Medical research is yet to establish if pregnant women with Covid-19 are at greater risk of becoming seriously ill than other healthy adults with the condition. But it is also worthy to note that majority of pregnant women experience only mild or moderate cold/flu- like symptoms, cough, fever, shortness of breath, headache, loss or change to one’s smell or taste among others. Some of which fall into the symptoms category of Covid-19 patients.
Nonetheless, pregnant women with the condition who are at various centers are more than ever given greater care and attention due to the delicate nature of their condition.
Indeed, pregnancy is a special time full of excitement and anticipation but for expectant mothers facing the outbreak of Covid-19, anxiety and fear may crowd their thoughts. This fear or anxiety was further heightened after news broke on foreign media outlets that a pregnant nurse in the UK who contracted novel coronavirus and pneumonia died on 12th April, 2020, after her baby was delivered by an emergency caesarean section according to medical reports.
What happens to me, what happens to my baby, what are people thinking about me, what will be the outcome; will my baby be positive or negative?’’ according to Maj Kwamena Tenteh – who is the Clinical psychologist at the Isolation and Treatment Centre at El Wak – are some of the questions that linger on the mind of expectant mothers with Covid-19.
He made those remarks in an exclusive interview with JoyNews‘ Beryl Ernestina Richter a day before the center delivered its first baby.
After assessing the patient, Major Tenteh said, “We are glad to say for now she’s doing well.”
Until 3rd June 2020, the Elwak Level 2 Covid-19 Isolation and treatment Center was managing and treating two pregnant women. On that Wednesday, the center performed a caesarean section for one of them. This procedure became the first of its kind to take place there. Indeed, even before the outbreak of coronavirus, babies were being delivered via this procedure. It is therefore not something new, but it is common knowledge that there are some dangers associated with this procedure.
“Even going through a caesarean section is no joke, it’s a matter of life and death and to find yourself in this situation, it’s really tough’’, remarked Major Tenteh.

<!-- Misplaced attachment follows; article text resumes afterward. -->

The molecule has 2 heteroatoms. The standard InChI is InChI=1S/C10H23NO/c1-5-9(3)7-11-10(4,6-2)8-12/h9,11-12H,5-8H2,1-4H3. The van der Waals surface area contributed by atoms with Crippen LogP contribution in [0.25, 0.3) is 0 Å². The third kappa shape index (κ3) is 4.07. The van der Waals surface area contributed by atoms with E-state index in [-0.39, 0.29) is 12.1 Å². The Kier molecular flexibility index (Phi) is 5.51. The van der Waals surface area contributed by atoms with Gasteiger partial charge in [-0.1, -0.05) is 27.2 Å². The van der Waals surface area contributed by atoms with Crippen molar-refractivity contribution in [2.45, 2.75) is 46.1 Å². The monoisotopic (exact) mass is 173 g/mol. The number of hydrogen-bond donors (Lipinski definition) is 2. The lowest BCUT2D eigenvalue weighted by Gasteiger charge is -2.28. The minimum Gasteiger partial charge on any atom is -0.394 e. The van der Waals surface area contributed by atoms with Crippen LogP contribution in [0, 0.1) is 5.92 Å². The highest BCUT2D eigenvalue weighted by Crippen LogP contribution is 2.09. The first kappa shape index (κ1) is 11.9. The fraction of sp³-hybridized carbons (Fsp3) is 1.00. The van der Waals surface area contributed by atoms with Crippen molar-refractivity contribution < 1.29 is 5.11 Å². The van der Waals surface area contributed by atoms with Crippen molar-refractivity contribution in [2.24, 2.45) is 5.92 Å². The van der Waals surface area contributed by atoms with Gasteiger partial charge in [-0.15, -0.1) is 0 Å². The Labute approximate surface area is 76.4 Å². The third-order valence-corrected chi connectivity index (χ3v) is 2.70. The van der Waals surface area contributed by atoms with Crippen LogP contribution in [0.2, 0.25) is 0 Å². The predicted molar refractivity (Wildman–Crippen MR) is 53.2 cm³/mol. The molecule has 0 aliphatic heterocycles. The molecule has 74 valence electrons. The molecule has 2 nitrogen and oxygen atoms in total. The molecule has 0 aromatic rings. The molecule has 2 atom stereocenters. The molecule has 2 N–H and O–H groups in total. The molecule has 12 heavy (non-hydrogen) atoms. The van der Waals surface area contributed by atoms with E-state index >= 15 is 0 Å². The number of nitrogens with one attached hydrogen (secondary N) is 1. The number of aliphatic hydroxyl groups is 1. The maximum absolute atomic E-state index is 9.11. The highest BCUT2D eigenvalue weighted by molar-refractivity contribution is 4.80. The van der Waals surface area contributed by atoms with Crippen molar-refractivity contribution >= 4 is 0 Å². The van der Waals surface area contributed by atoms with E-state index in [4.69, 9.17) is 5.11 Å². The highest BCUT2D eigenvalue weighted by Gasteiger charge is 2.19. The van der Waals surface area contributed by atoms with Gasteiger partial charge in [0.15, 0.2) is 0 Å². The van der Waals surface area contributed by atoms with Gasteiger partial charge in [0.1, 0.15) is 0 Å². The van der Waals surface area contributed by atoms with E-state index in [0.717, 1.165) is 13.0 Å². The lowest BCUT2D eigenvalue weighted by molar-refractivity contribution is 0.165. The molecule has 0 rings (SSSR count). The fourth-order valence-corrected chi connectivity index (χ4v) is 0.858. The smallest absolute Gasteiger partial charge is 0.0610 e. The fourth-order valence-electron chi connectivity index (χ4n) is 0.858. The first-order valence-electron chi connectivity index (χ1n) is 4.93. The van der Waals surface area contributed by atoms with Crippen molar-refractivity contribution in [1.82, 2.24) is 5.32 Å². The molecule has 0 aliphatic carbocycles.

The medical team at the center was poised for the procedure they had long been preparing for. Lieutenant Col. Asare is the anaesthetist for this surgery. He explains what has to be done before the surgery starts.
“We will clean the patient’s back and after that one of my team members will give her what we call spinal anaesthesia and in this case, we will instill some few millimeters of a local anaesthetic agent into the back and that will numb her from the nipple downwards and that would help facilitate the surgery’’, said Lt. Col. Asare in the exclusive interview with JoyNews.
Another team member, Lt. Col. Agyare-Gyan is the Obstetrician Gynaecologist said, “there is no increased risk to the patient with respect to the procedure but there are some unknowns. But for the mother we don’t expect anything different from what the baseline risk is for patients who have had caesarean sections.’’, he disclosed before the commencement of the surgery.
After about an hour, the surgery comes to an end. Lt Col. Agyare-Gyan obviously a proud team member of this procedure revealed to me that it was a success.
“It went as planned. There was actually no aberration from the normal. Of course, being a first-timer, she was a bit anxious in the beginning but generally, she was calm all the way through,” he said.
As it is usually with new mothers upon the first sight of their baby, this patient, according to Lt Col. Agyare-Gyan, also could not hide her excitement. He said, “she was quite happy when she heard the baby cry.”
It is not only the new mother who is in good condition after the surgery but also the baby.
“Baby is actually very well, came out breathing, kicking and screaming so he doesn’t need anything special’’, remarked Lt. Col Agyare-Gyan.